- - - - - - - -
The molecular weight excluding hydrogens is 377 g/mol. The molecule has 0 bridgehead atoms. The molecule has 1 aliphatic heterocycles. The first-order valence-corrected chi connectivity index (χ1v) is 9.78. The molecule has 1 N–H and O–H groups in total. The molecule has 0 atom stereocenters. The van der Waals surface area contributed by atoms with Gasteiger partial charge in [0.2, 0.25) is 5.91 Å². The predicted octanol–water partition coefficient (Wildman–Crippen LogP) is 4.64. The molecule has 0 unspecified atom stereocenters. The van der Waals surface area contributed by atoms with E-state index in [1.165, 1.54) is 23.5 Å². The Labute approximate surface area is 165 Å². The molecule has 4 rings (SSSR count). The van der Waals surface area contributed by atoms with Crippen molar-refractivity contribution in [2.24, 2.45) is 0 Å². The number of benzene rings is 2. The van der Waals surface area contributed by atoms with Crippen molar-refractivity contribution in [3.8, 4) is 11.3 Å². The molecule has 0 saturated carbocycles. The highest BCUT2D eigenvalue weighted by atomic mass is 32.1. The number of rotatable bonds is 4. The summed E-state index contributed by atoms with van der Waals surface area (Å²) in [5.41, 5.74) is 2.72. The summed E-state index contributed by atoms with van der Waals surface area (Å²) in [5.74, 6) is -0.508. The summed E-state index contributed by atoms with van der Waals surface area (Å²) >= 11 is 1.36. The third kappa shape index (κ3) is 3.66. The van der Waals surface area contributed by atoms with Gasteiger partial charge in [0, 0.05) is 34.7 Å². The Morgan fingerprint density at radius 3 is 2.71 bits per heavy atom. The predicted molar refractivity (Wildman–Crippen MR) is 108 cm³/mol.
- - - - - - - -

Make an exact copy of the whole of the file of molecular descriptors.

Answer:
The molecular weight excluding hydrogens is 377 g/mol. The molecule has 0 bridgehead atoms. The molecule has 1 aliphatic heterocycles. The first-order valence-corrected chi connectivity index (χ1v) is 9.78. The molecule has 1 N–H and O–H groups in total. The molecule has 0 atom stereocenters. The van der Waals surface area contributed by atoms with Gasteiger partial charge in [0.2, 0.25) is 5.91 Å². The predicted octanol–water partition coefficient (Wildman–Crippen LogP) is 4.64. The molecule has 0 unspecified atom stereocenters. The van der Waals surface area contributed by atoms with E-state index in [1.165, 1.54) is 23.5 Å². The Labute approximate surface area is 165 Å². The molecule has 4 rings (SSSR count). The van der Waals surface area contributed by atoms with Crippen molar-refractivity contribution in [2.24, 2.45) is 0 Å². The number of benzene rings is 2. The van der Waals surface area contributed by atoms with Crippen molar-refractivity contribution in [3.8, 4) is 11.3 Å². The molecule has 0 saturated carbocycles. The highest BCUT2D eigenvalue weighted by atomic mass is 32.1. The number of rotatable bonds is 4. The summed E-state index contributed by atoms with van der Waals surface area (Å²) in [5.41, 5.74) is 2.72. The summed E-state index contributed by atoms with van der Waals surface area (Å²) in [5.74, 6) is -0.508. The summed E-state index contributed by atoms with van der Waals surface area (Å²) >= 11 is 1.36. The third kappa shape index (κ3) is 3.66. The van der Waals surface area contributed by atoms with Gasteiger partial charge in [0, 0.05) is 34.7 Å². The Morgan fingerprint density at radius 3 is 2.71 bits per heavy atom. The predicted molar refractivity (Wildman–Crippen MR) is 108 cm³/mol.